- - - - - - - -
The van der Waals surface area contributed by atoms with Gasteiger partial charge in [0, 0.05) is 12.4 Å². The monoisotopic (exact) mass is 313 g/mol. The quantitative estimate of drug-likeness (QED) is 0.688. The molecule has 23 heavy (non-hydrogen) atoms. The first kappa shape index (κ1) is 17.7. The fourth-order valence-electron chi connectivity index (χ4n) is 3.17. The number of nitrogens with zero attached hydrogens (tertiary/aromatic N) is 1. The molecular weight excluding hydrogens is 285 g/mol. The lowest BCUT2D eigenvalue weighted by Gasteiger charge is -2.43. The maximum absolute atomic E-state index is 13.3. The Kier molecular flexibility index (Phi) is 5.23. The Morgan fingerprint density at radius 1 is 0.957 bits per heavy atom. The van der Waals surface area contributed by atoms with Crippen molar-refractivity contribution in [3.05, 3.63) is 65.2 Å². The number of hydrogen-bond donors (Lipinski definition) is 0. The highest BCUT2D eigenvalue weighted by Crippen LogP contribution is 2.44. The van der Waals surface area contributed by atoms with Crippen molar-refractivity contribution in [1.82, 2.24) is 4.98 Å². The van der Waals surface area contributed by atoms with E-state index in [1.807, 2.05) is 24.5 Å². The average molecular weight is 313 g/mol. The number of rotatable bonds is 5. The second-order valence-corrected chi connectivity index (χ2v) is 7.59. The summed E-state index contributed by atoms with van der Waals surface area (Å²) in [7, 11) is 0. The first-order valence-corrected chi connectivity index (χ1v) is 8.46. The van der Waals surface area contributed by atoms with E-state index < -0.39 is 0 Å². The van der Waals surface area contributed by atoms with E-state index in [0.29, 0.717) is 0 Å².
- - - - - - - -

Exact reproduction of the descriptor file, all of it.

The van der Waals surface area contributed by atoms with Gasteiger partial charge in [0, 0.05) is 12.4 Å². The monoisotopic (exact) mass is 313 g/mol. The quantitative estimate of drug-likeness (QED) is 0.688. The molecule has 23 heavy (non-hydrogen) atoms. The first kappa shape index (κ1) is 17.7. The fourth-order valence-electron chi connectivity index (χ4n) is 3.17. The number of nitrogens with zero attached hydrogens (tertiary/aromatic N) is 1. The molecular weight excluding hydrogens is 285 g/mol. The lowest BCUT2D eigenvalue weighted by Gasteiger charge is -2.43. The maximum absolute atomic E-state index is 13.3. The Kier molecular flexibility index (Phi) is 5.23. The Morgan fingerprint density at radius 1 is 0.957 bits per heavy atom. The van der Waals surface area contributed by atoms with Crippen molar-refractivity contribution in [3.05, 3.63) is 65.2 Å². The number of hydrogen-bond donors (Lipinski definition) is 0. The highest BCUT2D eigenvalue weighted by Crippen LogP contribution is 2.44. The van der Waals surface area contributed by atoms with Crippen molar-refractivity contribution in [1.82, 2.24) is 4.98 Å². The van der Waals surface area contributed by atoms with E-state index in [1.807, 2.05) is 24.5 Å². The average molecular weight is 313 g/mol. The number of rotatable bonds is 5. The second-order valence-corrected chi connectivity index (χ2v) is 7.59. The summed E-state index contributed by atoms with van der Waals surface area (Å²) in [7, 11) is 0. The first-order valence-corrected chi connectivity index (χ1v) is 8.46. The van der Waals surface area contributed by atoms with E-state index < -0.39 is 0 Å². The van der Waals surface area contributed by atoms with E-state index in [0.29, 0.717) is 0 Å².